It’s good news that Julian Barnes has won the Booker Prize for his novella ‘The Sense of an Ending’, but his masterpiece, as every Slow Food follower knows, is ‘The Pedant in the Kitchen’, written in 2003. It’s a small book with large print, which is a recommendation in itself, but it’s also funny and wise and tells you more about cooking than any book by Jamie Oliver or Delia Smith ever will.
There’s a chapter on Heston Blumenthal, written before this great man became a star, in which he discusses his cooking techniques and this is what he says:
“His emphasis on slow cooking seems to me salutary and admirable. And by slow he means very slow. I was cooking oxtail the other day and in the usual way found myself checking half a dozen recipes for how long to give it. Alistair Little: two hours (you’re joking); Fay Maschler: three; Frances Bissell: four (getting warmer). I think I gave it five, and two subsequent re-heatings of forty-five minutes each only enhanced the tail’s fork-meltingness. Mr Blumenthal probably has a recipe that involves giving it the full cycle of the moon”.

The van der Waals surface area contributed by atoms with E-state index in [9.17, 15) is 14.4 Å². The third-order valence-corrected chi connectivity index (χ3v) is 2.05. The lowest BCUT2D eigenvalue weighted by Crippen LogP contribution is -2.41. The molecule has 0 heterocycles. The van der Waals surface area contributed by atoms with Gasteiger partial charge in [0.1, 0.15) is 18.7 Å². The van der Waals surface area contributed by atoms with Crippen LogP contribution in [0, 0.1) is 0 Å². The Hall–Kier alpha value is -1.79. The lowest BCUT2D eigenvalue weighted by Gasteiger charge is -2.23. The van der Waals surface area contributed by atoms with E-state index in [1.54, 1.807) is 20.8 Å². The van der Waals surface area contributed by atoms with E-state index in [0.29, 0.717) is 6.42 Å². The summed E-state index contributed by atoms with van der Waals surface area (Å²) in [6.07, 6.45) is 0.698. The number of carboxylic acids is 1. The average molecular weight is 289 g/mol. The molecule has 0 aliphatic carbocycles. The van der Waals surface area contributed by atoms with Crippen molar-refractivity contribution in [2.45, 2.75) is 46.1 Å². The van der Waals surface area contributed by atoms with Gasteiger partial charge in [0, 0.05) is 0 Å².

Julian Barnes’ favourite cookery writers are Jane Grigson (who he calls “infinitely wise”), Edouard de Pomaine, whose book, ‘Cooking in Ten Minutes’, was published in 1948, and Marcella Hazan, the author of ‘The Essentials of Italian Cuisine’. These books are perfect for me because they show how to cook fast food in a slow way. Here’s Marcella Hazan:
“There’s not the slightest justification for the currently fashionable notion that “fresh” pasta is preferable to factory-made dried pasta. One is not better than the other, they are simply different. They are seldom interchangeable, but in terms of absolute quality they are fully equal”.
I’ll read ‘A Sense of an Ending’, but there’s no chance that it will give me as much pleasure as ‘A Pedant in the Kitchen’